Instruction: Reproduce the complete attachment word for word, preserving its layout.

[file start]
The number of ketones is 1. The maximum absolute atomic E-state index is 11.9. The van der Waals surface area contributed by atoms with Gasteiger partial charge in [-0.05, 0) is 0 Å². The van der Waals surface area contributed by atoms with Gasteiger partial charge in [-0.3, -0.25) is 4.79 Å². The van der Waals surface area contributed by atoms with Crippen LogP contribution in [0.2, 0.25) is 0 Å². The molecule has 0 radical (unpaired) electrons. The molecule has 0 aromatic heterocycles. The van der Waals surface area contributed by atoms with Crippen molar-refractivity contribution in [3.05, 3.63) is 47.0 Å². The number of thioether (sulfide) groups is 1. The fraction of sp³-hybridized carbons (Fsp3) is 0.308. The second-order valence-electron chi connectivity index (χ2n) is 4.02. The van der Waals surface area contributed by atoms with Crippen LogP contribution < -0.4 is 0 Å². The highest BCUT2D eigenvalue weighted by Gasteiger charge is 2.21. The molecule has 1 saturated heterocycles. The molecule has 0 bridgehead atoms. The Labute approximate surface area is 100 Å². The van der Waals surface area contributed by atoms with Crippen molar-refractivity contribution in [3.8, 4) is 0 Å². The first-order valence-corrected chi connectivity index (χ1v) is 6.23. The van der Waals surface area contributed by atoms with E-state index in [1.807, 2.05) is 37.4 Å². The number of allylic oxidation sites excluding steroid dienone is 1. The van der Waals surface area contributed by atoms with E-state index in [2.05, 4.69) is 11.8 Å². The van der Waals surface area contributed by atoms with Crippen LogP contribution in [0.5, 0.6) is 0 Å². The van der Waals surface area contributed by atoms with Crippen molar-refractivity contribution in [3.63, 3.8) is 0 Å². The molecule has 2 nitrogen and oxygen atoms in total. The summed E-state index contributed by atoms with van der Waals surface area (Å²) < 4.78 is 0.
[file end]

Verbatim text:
The number of ketones is 1. The maximum absolute atomic E-state index is 11.9. The van der Waals surface area contributed by atoms with Gasteiger partial charge in [-0.05, 0) is 0 Å². The van der Waals surface area contributed by atoms with Gasteiger partial charge in [-0.3, -0.25) is 4.79 Å². The van der Waals surface area contributed by atoms with Crippen LogP contribution in [0.2, 0.25) is 0 Å². The molecule has 0 radical (unpaired) electrons. The molecule has 0 aromatic heterocycles. The van der Waals surface area contributed by atoms with Crippen molar-refractivity contribution in [3.05, 3.63) is 47.0 Å². The number of thioether (sulfide) groups is 1. The fraction of sp³-hybridized carbons (Fsp3) is 0.308. The second-order valence-electron chi connectivity index (χ2n) is 4.02. The van der Waals surface area contributed by atoms with Crippen LogP contribution < -0.4 is 0 Å². The highest BCUT2D eigenvalue weighted by Gasteiger charge is 2.21. The molecule has 1 saturated heterocycles. The molecule has 0 bridgehead atoms. The Labute approximate surface area is 100 Å². The van der Waals surface area contributed by atoms with Crippen molar-refractivity contribution in [3.8, 4) is 0 Å². The first-order valence-corrected chi connectivity index (χ1v) is 6.23. The van der Waals surface area contributed by atoms with E-state index in [1.807, 2.05) is 37.4 Å². The number of allylic oxidation sites excluding steroid dienone is 1. The van der Waals surface area contributed by atoms with E-state index in [2.05, 4.69) is 11.8 Å². The van der Waals surface area contributed by atoms with Crippen LogP contribution in [0.5, 0.6) is 0 Å². The van der Waals surface area contributed by atoms with Crippen molar-refractivity contribution in [3.63, 3.8) is 0 Å². The molecule has 2 nitrogen and oxygen atoms in total. The summed E-state index contributed by atoms with van der Waals surface area (Å²) < 4.78 is 0.